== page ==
Writing a Resume
Have you been applying for jobs continuously? If so, all your applications appear to have disappeared into the internet’s “black hole.” Do you wonder why no one has called to schedule an interview with you?
Sincerely, we bet that it has more to do with the errors on your CV than the fact that you are unqualified for the positions or not good enough.
Beware, job seekers! Your job search might be stopped in its tracks with just one. Entry-level workers should be on the watch for this while writing their first resume. Do you believe your resume is flawless and unbreakable?
Your resume serves as your initial point of contact with a potential employer, so you want to make a great first impression by demonstrating how wonderful you are at what you do. That is how you land an interview and a job once you nail it.
Make sure your resume doesn’t contain any below-listed typical resume errors as you write it or update it every six months.
Table of Contents
What should be in a Resume?
Resumes typically have a general structure that summarises your professional biography, employment history, education, and any volunteer or internship experience you may have.
You may want to follow this format while writing your resume and make sure to highlight your qualifications for the position you’re looking for. Both your professional and educational background sections frequently include lists of accomplishments. Your resume and a professional email address should also provide your most recent contact information.
The following is a list of typical resume mistakes that may be easily avoided if you use a template, proofread your work for typos, and only include information required for the position you’re applying for.
Grammatical Errors & Typos:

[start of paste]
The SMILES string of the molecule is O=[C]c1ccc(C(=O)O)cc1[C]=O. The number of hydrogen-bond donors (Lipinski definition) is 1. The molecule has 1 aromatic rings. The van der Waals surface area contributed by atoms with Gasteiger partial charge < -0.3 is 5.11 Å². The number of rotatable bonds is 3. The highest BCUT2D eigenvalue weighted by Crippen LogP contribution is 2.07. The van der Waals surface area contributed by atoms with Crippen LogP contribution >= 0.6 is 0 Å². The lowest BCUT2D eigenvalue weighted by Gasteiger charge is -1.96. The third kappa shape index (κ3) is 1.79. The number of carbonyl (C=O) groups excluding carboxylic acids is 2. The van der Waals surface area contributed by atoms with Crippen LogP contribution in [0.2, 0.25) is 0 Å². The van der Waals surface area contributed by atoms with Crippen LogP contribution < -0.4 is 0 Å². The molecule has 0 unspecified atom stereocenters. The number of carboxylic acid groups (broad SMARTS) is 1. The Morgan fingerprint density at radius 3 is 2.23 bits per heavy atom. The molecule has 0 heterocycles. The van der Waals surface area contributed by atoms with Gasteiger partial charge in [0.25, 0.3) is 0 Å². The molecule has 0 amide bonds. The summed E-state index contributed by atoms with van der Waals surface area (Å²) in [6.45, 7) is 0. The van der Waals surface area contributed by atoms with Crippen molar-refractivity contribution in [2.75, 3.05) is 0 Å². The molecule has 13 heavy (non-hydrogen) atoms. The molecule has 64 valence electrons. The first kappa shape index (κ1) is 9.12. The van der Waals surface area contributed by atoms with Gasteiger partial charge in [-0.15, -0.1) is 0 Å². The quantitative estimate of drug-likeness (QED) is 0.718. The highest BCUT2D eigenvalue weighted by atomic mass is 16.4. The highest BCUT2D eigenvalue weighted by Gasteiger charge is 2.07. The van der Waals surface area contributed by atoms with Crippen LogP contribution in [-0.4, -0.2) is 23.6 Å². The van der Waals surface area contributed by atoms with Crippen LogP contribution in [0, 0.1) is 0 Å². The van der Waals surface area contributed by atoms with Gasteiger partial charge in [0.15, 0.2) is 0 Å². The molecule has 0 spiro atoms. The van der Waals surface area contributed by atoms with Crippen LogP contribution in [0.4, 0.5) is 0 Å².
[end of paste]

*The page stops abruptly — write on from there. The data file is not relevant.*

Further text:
Check each word for spelling before proofreading. It’s difficult to spot your own mistakes. Your resume might look better printed in a different font or copied into a new email. These techniques enable you to read your writing with fresh eyes, which can aid in spotting faults. Another method for finding errors is to read it aloud. Alternately, ask a friend, family member, or professional coach to proofread it for mistakes.
Lack of Details:
Your resume shouldn’t just restate the obvious to a hiring manager. Employers need to be aware of their accomplishments.
- Had experience working with employees in a digital marketing agency
- Managed a company with yearly revenues of $2 million while recruiting, hiring, training, and supervising more than 20 staff members. Although both statements might describe the same person, example B’s precise details are more likely to catch an employer’s eye.
Using Passive Language:
In a passive sentence, the action’s target becomes the sentence’s topic. It’s understandable if you find that puzzling. However, writing a resume in passive voice can be tedious, use too many words, be ambiguous, and result in a mess of prepositional phrases. Harvard career specialists advise using an energetic voice and decisive “action” words for a more substantial impact.
Unprofessional Email Address:
With so many free email service providers available and the time it takes to create a new email address under two minutes, there is no excuse for not having a professional email address when searching for jobs. It ought to be a straightforward mashup of your first and last names.
Too Much Information:
Don’t give your readers a detailed description of every job. Keep your document to one or two pages and concentrate on the highlights unless you seek a career in an academic or research environment. Improve readability by using formatting tools like bullets and short paragraphs. For example, your most recent years of employment should be listed on your resume. Not every job you’ve ever taken needs to be listed.
Writing The Wrong Contact Information:
Making a mistake with your contact information is a frequent error that might hurt your job hunt. You may have a candidate who, on paper, seems like a perfect match for the post, but you can’t get in touch with them to discuss it.
Not Including Interests & Hobbies:
While it’s essential to avoid listing too many hobbies and interests, these can be a fantastic way to display your personality and exhibit relevant transferrable talents.
Hobbies and interests are a terrific approach to revealing who you are as a person and how you might fit within the team. Consider your passions and how they can help your application. These pastimes can demonstrate your dedication and commitment, as well as your teamwork, leadership, time management, and communication abilities.
Many of these errors may be easily prevented by double-checking your CV before you start sending it out, so it’s worth spending an extra hour or two to make sure you don’t get put in the “No” pile! Then, when you have your resume in good form after avoiding all the potential hazards, you should get it evaluated to make sure it is ready to submit.